Calling Insecurity in Nigeria by its True Name
by Stephen Oyishoma
That Nigeria has been grappling with a security crises that broke out from the North East is no longer news. While the terror being unleashed on innocent civilians including women and children by Boko Haram is undeniable, the origin, ideology and motive of the dreaded jihadist group has remained controversial. Nigeria’s hydra headed security challenges have recently assumed a new dimension in form of well calculated attacks by nomadic militia in several states in the Middle Belt. One cannot but wonder why the Nigerian media choses to adopt some of the euphemisms it uses in reporting these acts of terror.
Commenting on the spate of killings in some Middle Belt states, Nobel Laureate Wole Soyinka said: “Let’s not play around with the euphemisms. It’s no other word but ethnic cleansing. There’s no other definition for what has been going on here. And it’s very sad to me personally to see that a nation like Nigeria, with so much human talent, has failed to learn the lesson of the history of places like Rwanda”.
In several undeniable incidents, unarmed civilians have been brutally massacred by marauders in several parts of Nigeria especially in the Middle Belt. Like many other genocidal acts in the Middle Belt, the incidents have been largely reported as a farmer-herder clashes. One cannot but wonder why unprovoked attacks on unarmed, unprepared civilians including women and children are repeatedly being reported as farmer-herder clashes. A clash connotes a fight or struggle between two parties, which is most often not the case in these incidents. The fact remains that suspected nomadic militia have been implicated in the numerous attacks. There has been a tendency by the media and government officials alike to refer to these incidents as clashes and not attacks. Instances of reprisal attacks or attacks provoked by stealing of cattle cannot be ruled but can these justify carnage of this magnitude especially where the lives of innocent people are involved?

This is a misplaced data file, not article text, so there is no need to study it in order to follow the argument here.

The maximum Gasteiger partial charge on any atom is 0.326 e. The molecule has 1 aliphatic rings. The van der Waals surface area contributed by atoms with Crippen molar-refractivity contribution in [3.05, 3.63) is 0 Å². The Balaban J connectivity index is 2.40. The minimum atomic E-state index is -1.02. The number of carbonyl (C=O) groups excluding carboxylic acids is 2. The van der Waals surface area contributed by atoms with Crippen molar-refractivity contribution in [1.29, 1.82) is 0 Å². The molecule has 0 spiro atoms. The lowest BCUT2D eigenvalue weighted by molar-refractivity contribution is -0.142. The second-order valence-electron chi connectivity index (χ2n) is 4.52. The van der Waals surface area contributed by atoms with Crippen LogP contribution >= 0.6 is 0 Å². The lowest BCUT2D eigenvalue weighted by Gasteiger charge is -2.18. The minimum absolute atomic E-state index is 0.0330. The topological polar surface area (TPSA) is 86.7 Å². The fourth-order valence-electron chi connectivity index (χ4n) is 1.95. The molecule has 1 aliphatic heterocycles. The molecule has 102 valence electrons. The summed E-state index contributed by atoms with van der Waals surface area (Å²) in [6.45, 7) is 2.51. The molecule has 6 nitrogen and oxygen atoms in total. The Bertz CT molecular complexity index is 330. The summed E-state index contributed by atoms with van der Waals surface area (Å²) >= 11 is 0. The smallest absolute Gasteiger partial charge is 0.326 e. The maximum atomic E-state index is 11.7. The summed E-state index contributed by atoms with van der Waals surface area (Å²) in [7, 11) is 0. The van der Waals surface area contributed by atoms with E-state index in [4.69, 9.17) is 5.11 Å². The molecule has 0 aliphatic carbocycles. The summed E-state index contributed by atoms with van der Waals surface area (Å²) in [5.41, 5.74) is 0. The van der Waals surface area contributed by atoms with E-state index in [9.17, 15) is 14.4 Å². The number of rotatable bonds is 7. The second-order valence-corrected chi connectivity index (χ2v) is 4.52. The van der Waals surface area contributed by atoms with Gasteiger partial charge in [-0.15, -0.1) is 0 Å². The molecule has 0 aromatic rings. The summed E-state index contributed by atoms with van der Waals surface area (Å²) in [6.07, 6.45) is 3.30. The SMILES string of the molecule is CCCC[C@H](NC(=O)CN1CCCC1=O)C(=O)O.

One of the major functions of the media is to inform society what it needs to know. Journalists and reporters have the privilege of being in the fore front in this role. As in other climes, they often set the tone of sociopolitical discourse in Nigeria. They owe society a duty to report news factually and truthfully without bias. It has been pointed out by some authorities in Nigeria recently that media practitioners need to strike a balance between truth and patriotism in their reportage. But should there not be a balance between being patriotic and being objective? Does love of country mean they have to give news a different colouration other than the facts they are reporting?
The official name of Boko Haram is Jama’atu Ahlis Sunna Lidda’awati wal-Jihad in Arabic, which means “People Committed to the propagation of the Prophet’s Teachings and Jihad”. The alias Boko Haram meaning “Western education is abomination” is an apt description of the extremist views of the sect. Ustaz Mohammed Yusuf was its spiritual leader until he was killed extra-judicially by security forces in 2009. Abubakar Shekau is the self-acclaimed successor to Mohammed Yusuf. Shekau served as deputy to the group’s founder, Mohammed Shekau until the later was executed in 2009. Shekau was thought to have been killed by the security forces in 2009 only to reappear on in July 2010.
There is no consensus on whether to classify Boko Haram as a terrorist organization or an insurgent group – at least in Nigeria. Does it matter whether we call them terrorists or insurgents? In any case, it is important that we call them by their true names because there are far reaching implications of our how they are perceived. If they are insurgents, then granting pardon and an opportunity for de-radicalization and re-integration to society to repentant Boko Haram fighters would be in order. But if they are terrorists, that would be unthinkable. Negotiating with them would also not be an appropriate option. As it stands, Boko Haram has been designated a terrorist organization by the US since 2013. But in Nigeria they have not been so designated. In fact, there have been calls from some quatres to grant repentant Boko Haram fighters amnesty as was the case with former Niger Delta militants.
Terrorism and insurgency are two types of sub-state violence; they have similarities as well as fundamental differences.